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Find a middle way on stress
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There are three things which happen with the energy of stress: we either absorb it like a sponge, we keep it out of our zone by aggressive forms of push back, or we do the healthy thing and deal with it honestly and effectively.  In the politics of stress, liberals tend to absorb it, and conservatives push it back.   It doesn’t take a genius to figure out that neither of these approaches is healthy. It is time we demanded something more sophisticated from our political leaders and their surrogates in the media.
The liberal view of the world is one in which we must face the reality that people are victimized by forces which are exploitative. The liberal’s response to systemic conditions which perpetuate victimization is invariably accompanied by guilt about our individual and collective responsibility for not making it a better world.
Conservatives tend to see bad choices and the lack of adherence to right or wrong moral formulas as the root of people’s problems.  They tend to scold others for being untrue or unfaithful to ideals they see themselves as the guardians of.  
These contrasting ideologies have led to a virulent debate about the role of government but beneath the surface they also reveal contrasting approaches to dealing with pervasive stress.
Stress has two aspects: negative stress and creative stress.  Negative stress is any challenging energy stored up as unresolved anxiety, guilt, shame or denial, or which has been directed at others as the energy of finger-pointing, blame and bullying .  The science of negative stress is clear: it damages your health and can ultimately be a killer. Equally, polarized politics reflects a toxic degree of negative stress which is equally damaging to the health of the body politic.  Creative stress is not about jumping in the hot tub or pretending everything is fine when it isn’t, it is about doing the hard work that is necessary to bring about fundamental change and resolve differences.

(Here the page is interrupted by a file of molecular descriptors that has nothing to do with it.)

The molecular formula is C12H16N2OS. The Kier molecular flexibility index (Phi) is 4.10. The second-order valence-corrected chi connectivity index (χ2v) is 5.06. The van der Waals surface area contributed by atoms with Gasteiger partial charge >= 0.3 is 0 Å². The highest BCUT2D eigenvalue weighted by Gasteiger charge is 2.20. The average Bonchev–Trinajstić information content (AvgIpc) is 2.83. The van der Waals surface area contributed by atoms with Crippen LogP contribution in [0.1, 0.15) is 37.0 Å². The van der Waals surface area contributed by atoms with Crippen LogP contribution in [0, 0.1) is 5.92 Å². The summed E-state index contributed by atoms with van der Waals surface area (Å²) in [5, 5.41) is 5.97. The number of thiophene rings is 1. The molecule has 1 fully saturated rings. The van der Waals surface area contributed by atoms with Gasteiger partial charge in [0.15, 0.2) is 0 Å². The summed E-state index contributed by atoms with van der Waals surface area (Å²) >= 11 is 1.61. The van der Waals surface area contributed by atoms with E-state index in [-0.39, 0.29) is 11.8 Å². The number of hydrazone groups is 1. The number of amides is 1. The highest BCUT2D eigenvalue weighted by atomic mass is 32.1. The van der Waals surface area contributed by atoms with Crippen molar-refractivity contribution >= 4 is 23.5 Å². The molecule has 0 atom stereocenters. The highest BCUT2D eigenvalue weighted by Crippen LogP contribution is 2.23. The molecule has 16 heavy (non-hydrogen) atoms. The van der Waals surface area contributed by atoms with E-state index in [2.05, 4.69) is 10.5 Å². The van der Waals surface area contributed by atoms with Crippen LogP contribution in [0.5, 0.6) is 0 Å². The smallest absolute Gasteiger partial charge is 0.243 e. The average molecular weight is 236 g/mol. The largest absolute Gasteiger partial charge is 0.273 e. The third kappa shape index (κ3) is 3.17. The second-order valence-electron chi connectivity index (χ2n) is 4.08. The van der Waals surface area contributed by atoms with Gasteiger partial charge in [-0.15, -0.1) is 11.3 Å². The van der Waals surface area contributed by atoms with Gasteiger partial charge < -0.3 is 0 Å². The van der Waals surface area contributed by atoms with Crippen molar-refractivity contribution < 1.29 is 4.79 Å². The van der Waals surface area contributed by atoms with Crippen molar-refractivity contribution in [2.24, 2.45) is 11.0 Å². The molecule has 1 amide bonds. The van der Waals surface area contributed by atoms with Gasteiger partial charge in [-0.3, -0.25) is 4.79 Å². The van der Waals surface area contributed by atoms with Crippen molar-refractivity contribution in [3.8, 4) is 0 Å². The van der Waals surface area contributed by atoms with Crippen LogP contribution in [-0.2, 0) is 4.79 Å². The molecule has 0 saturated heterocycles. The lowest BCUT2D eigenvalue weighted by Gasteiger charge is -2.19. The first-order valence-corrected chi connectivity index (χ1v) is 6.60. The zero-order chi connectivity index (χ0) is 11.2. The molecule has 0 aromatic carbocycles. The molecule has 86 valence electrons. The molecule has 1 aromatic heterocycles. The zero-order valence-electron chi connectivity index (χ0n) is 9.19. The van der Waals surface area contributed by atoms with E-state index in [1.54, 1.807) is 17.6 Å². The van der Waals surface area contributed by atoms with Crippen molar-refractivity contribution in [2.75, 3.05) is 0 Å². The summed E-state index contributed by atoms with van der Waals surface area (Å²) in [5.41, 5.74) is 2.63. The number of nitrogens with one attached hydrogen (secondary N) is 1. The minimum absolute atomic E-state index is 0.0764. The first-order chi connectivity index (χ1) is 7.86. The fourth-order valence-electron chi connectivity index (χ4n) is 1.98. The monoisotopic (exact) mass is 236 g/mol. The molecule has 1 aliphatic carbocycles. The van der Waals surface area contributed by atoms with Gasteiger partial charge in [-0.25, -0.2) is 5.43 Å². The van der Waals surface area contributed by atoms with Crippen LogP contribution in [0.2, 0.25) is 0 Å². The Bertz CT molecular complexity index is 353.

While negative stress swings between being passive or exploding, creative stress rides tensions and difficulties to express reason and greater truth.
While negative stress wants to enforce its views, because that is the easier thing to do, creative stress opens a space for honest, and sometimes hard, dialogue to meet our challenges.
While negative stress either expresses itself by accepting too much blame and taking too much responsibility for problems, or simply laying the blame elsewhere on the bad guys, creative stress takes responsibility, avoids scapegoating and moves from being centered in the problem to being centered in the solution.
Politics in America in the last year has witnessed scenes where people without healthcare and suffering from chronic disease have been shouted down and screamed at as if they were the embodiment of the problem.  It was sickening and disheartening to see the national debate sink to that level of attacking the victims of a failing system.  On the other hand we now have the President running around taking responsibility for the oil spill clean-up response in a way that is almost ludicrous and clearly not accurate.  More than anything how we deal with stress reveals how we deal with reality and live our values. It is time our politicians and those in the media who stir the cauldron of political debate understood the politics of stress. Between taking it all on our shoulders and blaming it all on others, there is a middle way. Let’s find it, the health of America depends on it.

O’Dea is a member of the extended faculty of the Institute of Noetic Sciences (IONS) and author of Creative Stress: A Path for Evolving Souls Living Through Personal and Planetary Upheaval. Visit him online at
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